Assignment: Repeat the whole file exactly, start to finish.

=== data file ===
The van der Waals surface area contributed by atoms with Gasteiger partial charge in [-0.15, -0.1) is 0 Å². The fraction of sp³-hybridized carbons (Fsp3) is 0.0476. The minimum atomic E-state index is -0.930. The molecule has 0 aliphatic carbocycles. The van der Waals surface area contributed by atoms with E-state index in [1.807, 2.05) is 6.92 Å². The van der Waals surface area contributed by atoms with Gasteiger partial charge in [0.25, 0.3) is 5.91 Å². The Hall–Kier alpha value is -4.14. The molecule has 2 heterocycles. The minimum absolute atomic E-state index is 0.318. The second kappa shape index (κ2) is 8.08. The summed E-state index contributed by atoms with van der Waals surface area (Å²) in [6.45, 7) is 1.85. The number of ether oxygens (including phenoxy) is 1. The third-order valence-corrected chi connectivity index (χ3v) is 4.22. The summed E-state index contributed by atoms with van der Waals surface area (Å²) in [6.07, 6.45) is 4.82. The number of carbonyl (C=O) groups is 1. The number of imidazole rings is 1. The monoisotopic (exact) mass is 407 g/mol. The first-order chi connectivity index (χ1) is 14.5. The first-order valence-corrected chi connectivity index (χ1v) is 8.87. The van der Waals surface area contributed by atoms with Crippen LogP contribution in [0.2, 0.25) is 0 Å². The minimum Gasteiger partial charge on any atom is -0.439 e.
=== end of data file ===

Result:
The van der Waals surface area contributed by atoms with Gasteiger partial charge in [-0.15, -0.1) is 0 Å². The fraction of sp³-hybridized carbons (Fsp3) is 0.0476. The minimum atomic E-state index is -0.930. The molecule has 0 aliphatic carbocycles. The van der Waals surface area contributed by atoms with E-state index in [1.807, 2.05) is 6.92 Å². The van der Waals surface area contributed by atoms with Gasteiger partial charge in [0.25, 0.3) is 5.91 Å². The Hall–Kier alpha value is -4.14. The molecule has 2 heterocycles. The minimum absolute atomic E-state index is 0.318. The second kappa shape index (κ2) is 8.08. The summed E-state index contributed by atoms with van der Waals surface area (Å²) in [6.45, 7) is 1.85. The number of ether oxygens (including phenoxy) is 1. The third-order valence-corrected chi connectivity index (χ3v) is 4.22. The summed E-state index contributed by atoms with van der Waals surface area (Å²) in [6.07, 6.45) is 4.82. The number of carbonyl (C=O) groups is 1. The number of imidazole rings is 1. The monoisotopic (exact) mass is 407 g/mol. The first-order chi connectivity index (χ1) is 14.5. The first-order valence-corrected chi connectivity index (χ1v) is 8.87. The van der Waals surface area contributed by atoms with Crippen LogP contribution in [0.2, 0.25) is 0 Å². The minimum Gasteiger partial charge on any atom is -0.439 e.